Actually, I'd like to think our final judges panel was one of the reasons we had such excellent turnout for the inaugural contest year. And with Leah Bobet, Sandra Kasturi, Mike Kelly, and Chris Szego making up four of the five judges on the panel, it's little wonder that we had so many entries. Taken together, the members of our final judges panel make up a great cross-section of individuals who all split their time between writing and editing, in one fashion or another, in the speculative fiction field - and all of whom, I might add, have a wide breadth of knowledge and insight into the state of that field from their differing perspectives as publishers, editors, and booksellers.

And, of course, though things went exceedingly well in our first year, we're hoping to run an even better contest going forward. Given everything we learned in that inaugural year, and all the feedback we've received so far (and still hope to receive), we're looking at every aspect of the contest's infrastructure with an eye to seeing how we can improve the contest year to year. We're also looking at restructuring with an eye to seeing what we can fix in the immediate future. Everything from the nature of the prizes to contest administration is under scrutiny, and we hope to have a very strong slate of changes and "upgrades" to the contest in place before the start of the coming 2012-2013 contest year. We've talked about some of the changes we're already going to be instituting, or are leaning toward, here: And we'll be talking about other changes on the contest website as we confirm them.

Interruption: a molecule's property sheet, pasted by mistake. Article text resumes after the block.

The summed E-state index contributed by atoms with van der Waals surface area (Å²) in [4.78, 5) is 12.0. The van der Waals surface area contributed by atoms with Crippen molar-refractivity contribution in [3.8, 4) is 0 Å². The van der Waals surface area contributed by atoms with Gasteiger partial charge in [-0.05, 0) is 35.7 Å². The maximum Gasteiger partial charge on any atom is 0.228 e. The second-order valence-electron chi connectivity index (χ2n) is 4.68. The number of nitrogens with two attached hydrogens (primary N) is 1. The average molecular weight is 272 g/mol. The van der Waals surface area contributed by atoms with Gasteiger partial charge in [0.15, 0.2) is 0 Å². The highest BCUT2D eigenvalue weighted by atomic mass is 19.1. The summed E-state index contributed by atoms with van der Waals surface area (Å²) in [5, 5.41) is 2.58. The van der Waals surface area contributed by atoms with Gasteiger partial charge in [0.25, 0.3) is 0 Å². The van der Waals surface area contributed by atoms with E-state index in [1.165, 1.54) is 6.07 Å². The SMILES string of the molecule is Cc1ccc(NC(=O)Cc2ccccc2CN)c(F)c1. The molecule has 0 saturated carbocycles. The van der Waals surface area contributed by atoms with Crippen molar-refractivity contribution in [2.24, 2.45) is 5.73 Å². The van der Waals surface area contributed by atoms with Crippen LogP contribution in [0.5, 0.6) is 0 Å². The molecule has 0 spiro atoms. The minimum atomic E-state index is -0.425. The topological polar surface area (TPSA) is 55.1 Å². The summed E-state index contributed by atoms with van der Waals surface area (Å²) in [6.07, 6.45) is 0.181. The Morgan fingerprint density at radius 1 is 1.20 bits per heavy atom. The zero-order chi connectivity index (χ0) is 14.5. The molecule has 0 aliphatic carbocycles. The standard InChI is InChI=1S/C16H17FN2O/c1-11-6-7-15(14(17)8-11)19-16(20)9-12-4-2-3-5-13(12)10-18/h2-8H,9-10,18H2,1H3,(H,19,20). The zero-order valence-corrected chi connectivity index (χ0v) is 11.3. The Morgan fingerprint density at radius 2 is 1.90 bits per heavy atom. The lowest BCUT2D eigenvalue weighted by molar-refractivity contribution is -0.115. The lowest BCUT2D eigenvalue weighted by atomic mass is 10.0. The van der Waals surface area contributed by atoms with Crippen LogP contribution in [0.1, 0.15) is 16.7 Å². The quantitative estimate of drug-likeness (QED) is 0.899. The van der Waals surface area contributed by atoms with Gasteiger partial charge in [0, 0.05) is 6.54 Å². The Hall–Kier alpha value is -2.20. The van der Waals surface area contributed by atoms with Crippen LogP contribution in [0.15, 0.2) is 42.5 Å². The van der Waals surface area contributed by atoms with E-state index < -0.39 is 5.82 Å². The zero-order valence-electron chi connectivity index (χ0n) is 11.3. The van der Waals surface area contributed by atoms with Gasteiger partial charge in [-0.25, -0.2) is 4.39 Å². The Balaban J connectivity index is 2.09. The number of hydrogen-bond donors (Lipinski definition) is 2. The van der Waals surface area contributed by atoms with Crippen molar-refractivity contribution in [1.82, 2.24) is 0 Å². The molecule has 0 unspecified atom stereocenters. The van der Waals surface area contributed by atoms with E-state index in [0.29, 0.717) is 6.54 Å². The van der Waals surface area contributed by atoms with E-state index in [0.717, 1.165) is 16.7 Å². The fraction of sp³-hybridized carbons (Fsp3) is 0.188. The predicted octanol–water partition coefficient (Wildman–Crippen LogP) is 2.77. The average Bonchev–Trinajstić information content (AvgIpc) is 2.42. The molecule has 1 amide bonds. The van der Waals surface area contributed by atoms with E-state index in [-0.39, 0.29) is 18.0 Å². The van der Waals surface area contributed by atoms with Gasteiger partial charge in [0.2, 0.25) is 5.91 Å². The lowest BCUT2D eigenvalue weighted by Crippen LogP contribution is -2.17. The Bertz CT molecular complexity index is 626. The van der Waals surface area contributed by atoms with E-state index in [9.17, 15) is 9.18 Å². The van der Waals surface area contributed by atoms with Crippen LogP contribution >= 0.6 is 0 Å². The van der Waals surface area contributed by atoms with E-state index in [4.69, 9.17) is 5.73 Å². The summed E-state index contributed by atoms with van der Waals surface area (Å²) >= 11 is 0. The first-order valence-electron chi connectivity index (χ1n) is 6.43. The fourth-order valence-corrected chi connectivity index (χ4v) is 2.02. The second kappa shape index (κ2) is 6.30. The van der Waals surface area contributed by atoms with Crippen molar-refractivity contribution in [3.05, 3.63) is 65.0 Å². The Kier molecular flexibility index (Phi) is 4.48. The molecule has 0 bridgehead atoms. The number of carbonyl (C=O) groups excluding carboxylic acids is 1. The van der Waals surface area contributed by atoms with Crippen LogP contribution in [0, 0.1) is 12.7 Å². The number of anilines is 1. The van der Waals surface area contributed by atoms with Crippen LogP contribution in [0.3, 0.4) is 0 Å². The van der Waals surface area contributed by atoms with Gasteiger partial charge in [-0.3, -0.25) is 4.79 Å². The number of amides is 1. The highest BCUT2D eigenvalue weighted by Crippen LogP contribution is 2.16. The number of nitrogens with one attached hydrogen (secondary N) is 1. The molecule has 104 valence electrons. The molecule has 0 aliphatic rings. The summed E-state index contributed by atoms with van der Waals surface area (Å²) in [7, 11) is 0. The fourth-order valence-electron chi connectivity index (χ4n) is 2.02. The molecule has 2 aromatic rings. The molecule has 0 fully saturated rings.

Describe your role and involvement in the Friends of the Merril

I wear a couple of different hats working with the Friends of the Merril Collection. I've been editing the Friends of the Merril Collection newsmagazine, Sol Rising, since midway through 2010, and I help out in whatever other capacities arise that I'm able to provide assistance with. And, of course, with the advent of the FoMSSC I've been acting as contest administrator for that, as well as doing the slush wrangling, and acting as one of the final panel judges.